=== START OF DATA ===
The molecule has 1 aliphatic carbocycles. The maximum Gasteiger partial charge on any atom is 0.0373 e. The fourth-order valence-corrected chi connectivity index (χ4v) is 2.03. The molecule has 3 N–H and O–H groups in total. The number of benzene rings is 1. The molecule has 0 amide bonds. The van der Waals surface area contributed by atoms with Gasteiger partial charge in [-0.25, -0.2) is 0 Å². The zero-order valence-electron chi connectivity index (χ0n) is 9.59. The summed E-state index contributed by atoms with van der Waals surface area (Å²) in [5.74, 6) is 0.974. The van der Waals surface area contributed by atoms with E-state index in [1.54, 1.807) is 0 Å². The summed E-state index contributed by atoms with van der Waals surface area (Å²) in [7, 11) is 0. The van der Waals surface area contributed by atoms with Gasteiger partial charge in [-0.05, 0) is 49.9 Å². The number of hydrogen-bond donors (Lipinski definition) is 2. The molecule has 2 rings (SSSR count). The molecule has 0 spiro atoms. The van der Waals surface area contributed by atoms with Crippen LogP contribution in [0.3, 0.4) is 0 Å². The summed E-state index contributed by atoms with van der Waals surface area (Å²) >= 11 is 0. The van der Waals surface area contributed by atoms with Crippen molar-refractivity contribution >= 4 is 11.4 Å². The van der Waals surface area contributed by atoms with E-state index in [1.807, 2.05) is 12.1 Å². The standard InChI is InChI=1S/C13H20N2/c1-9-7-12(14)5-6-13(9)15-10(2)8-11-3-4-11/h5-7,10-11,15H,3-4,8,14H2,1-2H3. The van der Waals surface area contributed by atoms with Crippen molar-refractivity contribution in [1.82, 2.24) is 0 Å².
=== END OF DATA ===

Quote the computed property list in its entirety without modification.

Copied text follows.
The molecule has 1 aliphatic carbocycles. The maximum Gasteiger partial charge on any atom is 0.0373 e. The fourth-order valence-corrected chi connectivity index (χ4v) is 2.03. The molecule has 3 N–H and O–H groups in total. The number of benzene rings is 1. The molecule has 0 amide bonds. The van der Waals surface area contributed by atoms with Gasteiger partial charge in [-0.25, -0.2) is 0 Å². The zero-order valence-electron chi connectivity index (χ0n) is 9.59. The summed E-state index contributed by atoms with van der Waals surface area (Å²) in [5.74, 6) is 0.974. The van der Waals surface area contributed by atoms with E-state index in [1.54, 1.807) is 0 Å². The summed E-state index contributed by atoms with van der Waals surface area (Å²) in [7, 11) is 0. The van der Waals surface area contributed by atoms with Gasteiger partial charge in [-0.05, 0) is 49.9 Å². The number of hydrogen-bond donors (Lipinski definition) is 2. The molecule has 2 rings (SSSR count). The molecule has 0 spiro atoms. The van der Waals surface area contributed by atoms with Crippen LogP contribution in [0.3, 0.4) is 0 Å². The summed E-state index contributed by atoms with van der Waals surface area (Å²) >= 11 is 0. The van der Waals surface area contributed by atoms with Crippen molar-refractivity contribution >= 4 is 11.4 Å². The van der Waals surface area contributed by atoms with E-state index in [1.807, 2.05) is 12.1 Å². The standard InChI is InChI=1S/C13H20N2/c1-9-7-12(14)5-6-13(9)15-10(2)8-11-3-4-11/h5-7,10-11,15H,3-4,8,14H2,1-2H3. The van der Waals surface area contributed by atoms with Crippen molar-refractivity contribution in [1.82, 2.24) is 0 Å².